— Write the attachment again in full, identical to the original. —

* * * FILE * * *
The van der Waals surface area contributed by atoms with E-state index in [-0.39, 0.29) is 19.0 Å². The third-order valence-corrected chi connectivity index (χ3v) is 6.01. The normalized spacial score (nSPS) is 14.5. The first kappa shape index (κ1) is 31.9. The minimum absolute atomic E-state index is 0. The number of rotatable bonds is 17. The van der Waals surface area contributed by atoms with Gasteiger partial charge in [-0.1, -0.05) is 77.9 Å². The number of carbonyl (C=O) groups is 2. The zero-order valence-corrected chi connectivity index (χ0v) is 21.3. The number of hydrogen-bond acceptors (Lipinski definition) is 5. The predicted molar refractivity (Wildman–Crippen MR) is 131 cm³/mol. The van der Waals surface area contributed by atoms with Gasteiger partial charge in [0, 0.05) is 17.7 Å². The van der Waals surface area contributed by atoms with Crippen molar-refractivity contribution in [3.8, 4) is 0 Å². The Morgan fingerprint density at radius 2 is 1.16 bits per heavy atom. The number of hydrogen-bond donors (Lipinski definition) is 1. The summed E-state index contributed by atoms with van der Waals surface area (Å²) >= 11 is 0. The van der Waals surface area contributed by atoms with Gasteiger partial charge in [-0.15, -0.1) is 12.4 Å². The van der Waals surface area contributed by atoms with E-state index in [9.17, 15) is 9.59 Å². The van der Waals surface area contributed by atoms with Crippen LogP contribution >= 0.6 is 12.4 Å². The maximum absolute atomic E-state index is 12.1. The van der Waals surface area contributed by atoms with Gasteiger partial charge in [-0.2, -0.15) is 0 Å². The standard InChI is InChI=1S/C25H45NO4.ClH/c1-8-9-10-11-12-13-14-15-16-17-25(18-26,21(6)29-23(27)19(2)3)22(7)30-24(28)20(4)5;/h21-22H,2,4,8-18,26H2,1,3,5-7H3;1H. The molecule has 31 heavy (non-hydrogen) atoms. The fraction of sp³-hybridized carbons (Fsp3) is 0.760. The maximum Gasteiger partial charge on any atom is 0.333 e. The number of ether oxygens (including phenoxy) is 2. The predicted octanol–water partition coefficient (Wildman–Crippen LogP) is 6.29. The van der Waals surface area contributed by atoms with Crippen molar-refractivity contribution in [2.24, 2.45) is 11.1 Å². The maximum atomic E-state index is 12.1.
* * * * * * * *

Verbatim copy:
The van der Waals surface area contributed by atoms with E-state index in [-0.39, 0.29) is 19.0 Å². The third-order valence-corrected chi connectivity index (χ3v) is 6.01. The normalized spacial score (nSPS) is 14.5. The first kappa shape index (κ1) is 31.9. The minimum absolute atomic E-state index is 0. The number of rotatable bonds is 17. The van der Waals surface area contributed by atoms with Gasteiger partial charge in [-0.1, -0.05) is 77.9 Å². The number of carbonyl (C=O) groups is 2. The zero-order valence-corrected chi connectivity index (χ0v) is 21.3. The number of hydrogen-bond acceptors (Lipinski definition) is 5. The predicted molar refractivity (Wildman–Crippen MR) is 131 cm³/mol. The van der Waals surface area contributed by atoms with Gasteiger partial charge in [0, 0.05) is 17.7 Å². The van der Waals surface area contributed by atoms with Crippen molar-refractivity contribution in [3.8, 4) is 0 Å². The Morgan fingerprint density at radius 2 is 1.16 bits per heavy atom. The number of hydrogen-bond donors (Lipinski definition) is 1. The summed E-state index contributed by atoms with van der Waals surface area (Å²) >= 11 is 0. The van der Waals surface area contributed by atoms with Gasteiger partial charge in [-0.15, -0.1) is 12.4 Å². The van der Waals surface area contributed by atoms with E-state index in [9.17, 15) is 9.59 Å². The van der Waals surface area contributed by atoms with Crippen LogP contribution >= 0.6 is 12.4 Å². The maximum absolute atomic E-state index is 12.1. The van der Waals surface area contributed by atoms with Gasteiger partial charge in [-0.2, -0.15) is 0 Å². The standard InChI is InChI=1S/C25H45NO4.ClH/c1-8-9-10-11-12-13-14-15-16-17-25(18-26,21(6)29-23(27)19(2)3)22(7)30-24(28)20(4)5;/h21-22H,2,4,8-18,26H2,1,3,5-7H3;1H. The molecule has 31 heavy (non-hydrogen) atoms. The fraction of sp³-hybridized carbons (Fsp3) is 0.760. The maximum Gasteiger partial charge on any atom is 0.333 e. The number of ether oxygens (including phenoxy) is 2. The predicted octanol–water partition coefficient (Wildman–Crippen LogP) is 6.29. The van der Waals surface area contributed by atoms with Crippen molar-refractivity contribution in [2.24, 2.45) is 11.1 Å². The maximum atomic E-state index is 12.1.